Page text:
Naturally Circulating Hot Water System
A version of this article appears in the September/October 2008 issue of Home Energy Magazine.
September 07, 2008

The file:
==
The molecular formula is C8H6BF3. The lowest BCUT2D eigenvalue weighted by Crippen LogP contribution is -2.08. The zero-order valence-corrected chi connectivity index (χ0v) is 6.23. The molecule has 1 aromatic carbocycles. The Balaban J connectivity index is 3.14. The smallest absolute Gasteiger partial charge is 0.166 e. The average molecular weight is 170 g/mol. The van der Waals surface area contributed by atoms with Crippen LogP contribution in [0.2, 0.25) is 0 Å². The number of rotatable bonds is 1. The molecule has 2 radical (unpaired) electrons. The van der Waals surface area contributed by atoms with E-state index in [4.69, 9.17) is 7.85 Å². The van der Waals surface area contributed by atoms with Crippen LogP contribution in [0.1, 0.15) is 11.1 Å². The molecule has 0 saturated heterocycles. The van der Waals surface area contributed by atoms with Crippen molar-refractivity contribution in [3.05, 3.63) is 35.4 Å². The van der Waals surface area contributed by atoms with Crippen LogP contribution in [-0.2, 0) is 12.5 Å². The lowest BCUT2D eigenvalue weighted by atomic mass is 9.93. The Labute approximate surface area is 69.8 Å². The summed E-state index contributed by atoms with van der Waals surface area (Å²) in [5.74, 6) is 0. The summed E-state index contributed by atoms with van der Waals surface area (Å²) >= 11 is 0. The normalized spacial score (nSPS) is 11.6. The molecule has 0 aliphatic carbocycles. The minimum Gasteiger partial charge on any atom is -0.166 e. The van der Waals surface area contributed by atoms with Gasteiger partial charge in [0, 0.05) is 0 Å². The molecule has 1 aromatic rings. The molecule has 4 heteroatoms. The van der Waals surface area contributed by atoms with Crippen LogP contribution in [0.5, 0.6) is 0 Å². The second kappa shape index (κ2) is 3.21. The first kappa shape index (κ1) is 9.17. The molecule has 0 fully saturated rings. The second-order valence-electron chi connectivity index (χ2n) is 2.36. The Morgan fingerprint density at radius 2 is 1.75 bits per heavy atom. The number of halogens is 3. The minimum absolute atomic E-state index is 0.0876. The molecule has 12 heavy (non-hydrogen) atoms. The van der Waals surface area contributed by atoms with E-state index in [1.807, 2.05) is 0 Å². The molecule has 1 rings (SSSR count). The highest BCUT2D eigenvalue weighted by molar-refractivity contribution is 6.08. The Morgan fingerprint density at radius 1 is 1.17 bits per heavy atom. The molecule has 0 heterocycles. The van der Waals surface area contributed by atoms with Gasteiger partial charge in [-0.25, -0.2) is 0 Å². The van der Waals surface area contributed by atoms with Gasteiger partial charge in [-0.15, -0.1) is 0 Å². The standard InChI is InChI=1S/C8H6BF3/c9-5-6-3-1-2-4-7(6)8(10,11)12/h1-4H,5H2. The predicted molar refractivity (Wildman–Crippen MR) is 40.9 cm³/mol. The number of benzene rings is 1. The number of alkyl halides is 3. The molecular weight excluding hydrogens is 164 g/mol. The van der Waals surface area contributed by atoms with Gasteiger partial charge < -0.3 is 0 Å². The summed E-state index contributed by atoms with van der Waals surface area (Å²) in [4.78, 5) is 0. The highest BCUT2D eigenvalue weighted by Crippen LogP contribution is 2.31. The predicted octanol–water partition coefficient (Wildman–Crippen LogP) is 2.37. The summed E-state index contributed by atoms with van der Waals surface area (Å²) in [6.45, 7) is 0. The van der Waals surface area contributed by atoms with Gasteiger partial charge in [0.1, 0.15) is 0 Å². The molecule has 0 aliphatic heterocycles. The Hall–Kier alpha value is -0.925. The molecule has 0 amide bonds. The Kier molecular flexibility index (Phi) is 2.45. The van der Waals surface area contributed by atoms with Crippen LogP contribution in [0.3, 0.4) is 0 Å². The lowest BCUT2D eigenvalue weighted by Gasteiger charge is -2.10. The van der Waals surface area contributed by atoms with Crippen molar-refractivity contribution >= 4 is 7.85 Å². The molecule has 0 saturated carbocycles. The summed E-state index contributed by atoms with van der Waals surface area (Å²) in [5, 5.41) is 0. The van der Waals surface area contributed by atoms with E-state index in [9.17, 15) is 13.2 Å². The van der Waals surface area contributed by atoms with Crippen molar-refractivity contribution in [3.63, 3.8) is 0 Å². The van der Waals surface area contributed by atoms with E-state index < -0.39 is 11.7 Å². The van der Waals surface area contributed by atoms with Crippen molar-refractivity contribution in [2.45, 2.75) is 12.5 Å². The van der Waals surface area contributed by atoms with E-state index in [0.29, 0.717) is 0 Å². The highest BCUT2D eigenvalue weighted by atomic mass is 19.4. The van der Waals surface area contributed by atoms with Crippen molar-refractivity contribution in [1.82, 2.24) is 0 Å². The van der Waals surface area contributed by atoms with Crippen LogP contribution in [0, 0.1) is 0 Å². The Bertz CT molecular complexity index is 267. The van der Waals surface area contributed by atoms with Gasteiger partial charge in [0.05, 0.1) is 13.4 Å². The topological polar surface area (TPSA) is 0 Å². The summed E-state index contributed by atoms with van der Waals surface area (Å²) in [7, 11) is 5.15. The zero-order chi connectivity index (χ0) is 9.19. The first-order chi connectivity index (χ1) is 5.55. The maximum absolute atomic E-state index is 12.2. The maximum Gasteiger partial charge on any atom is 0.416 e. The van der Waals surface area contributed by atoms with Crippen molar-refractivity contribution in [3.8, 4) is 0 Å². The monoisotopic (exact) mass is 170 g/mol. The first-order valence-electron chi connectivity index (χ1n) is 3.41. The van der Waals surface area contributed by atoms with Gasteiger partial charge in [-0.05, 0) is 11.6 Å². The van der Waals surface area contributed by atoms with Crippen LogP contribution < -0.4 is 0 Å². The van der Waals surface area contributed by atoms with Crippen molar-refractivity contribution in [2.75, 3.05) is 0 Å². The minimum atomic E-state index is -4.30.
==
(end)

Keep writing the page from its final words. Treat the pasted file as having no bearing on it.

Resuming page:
Steve Greenberg is a facilities energy management engineer at Lawrence Berkeley National Laboratory and a technical editor at Home Energy. Q: I have been having a discussion with a fellow worker concerning our house heating systems. He claims to have a natural circulating hot-water system, in a two-story row home. He says it has no circulating pump and that temperature differential was the only reason the system worked. I did some research and all the systems I have seen on the Net show them as open systems, not closed. Also, the pipe size seems to have a lot to do with what creates the direction of flow. That is, large pipe for risers and small ones for returns. Isn’t it correct that for flow to occur, a differential pressure needs to exist? Isn’t this the reason for the different pipe sizes? Please explain how this system works. I find it hard to believe that temperature alone could move water through a boiler, piping, valves, and the radiators and back to the boiler. Pete Ianuzzi Baltimore, Maryland A: I have been having a discussion with a fellow worker concerning our house heating systems. He claims to have ...
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